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Dynamics of hematopoietic stem and progenitor cell differentiation in vivo

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Recent advances in the non-invasive genetic labeling and barcoding of hematopoietic stem cells (HSCs) now allow tracing their fates under physiological conditions in vivo. We have shown that time-resolved data obtained by lineage tracing of stem cells contain information on the differentiation rates of stem and progenitor cells and provided computational inference tools for these rates. Our data, and data by others, show remarkably low output of HSCs in unchallenged adult mice while multipotent progenitor cells have both high output and considerable self-renewal in vivo. I will review these findings and show how we have recently used the combination of lineage tracing and computational rate inference to dissect the response of the hematopoietic system to various challenges. In response to strong natural challenges, such as sepsis, we uncover transiently increased progenitor cell output whereas the contribution of HSCs to hematopoietic cell production remains low throughout. Our findings argue in favor of regulatory feedback acting on progenitor cells and do not support the view of quiescent HSCs as a reserve for responding to challenges; I will propose an alternative function of tip stem cells in hematopoiesis. By way of an outlook, I will outline how rate inference is also advancing our understanding of molecular regulation of gene expression.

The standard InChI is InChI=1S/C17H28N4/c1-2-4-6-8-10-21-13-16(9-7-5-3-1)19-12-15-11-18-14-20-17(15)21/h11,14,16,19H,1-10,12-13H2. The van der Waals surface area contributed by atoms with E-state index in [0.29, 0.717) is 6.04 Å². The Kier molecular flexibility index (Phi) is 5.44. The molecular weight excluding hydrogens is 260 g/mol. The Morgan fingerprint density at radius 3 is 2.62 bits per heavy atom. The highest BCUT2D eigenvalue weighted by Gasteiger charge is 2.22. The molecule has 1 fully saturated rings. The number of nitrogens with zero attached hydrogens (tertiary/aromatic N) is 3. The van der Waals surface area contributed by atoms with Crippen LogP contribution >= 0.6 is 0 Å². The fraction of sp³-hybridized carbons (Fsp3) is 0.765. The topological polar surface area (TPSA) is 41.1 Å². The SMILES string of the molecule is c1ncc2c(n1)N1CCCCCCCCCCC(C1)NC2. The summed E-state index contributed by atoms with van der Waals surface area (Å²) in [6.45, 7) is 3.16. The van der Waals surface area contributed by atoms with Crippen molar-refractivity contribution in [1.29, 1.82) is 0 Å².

This talk is part of the Babraham Seminar series.

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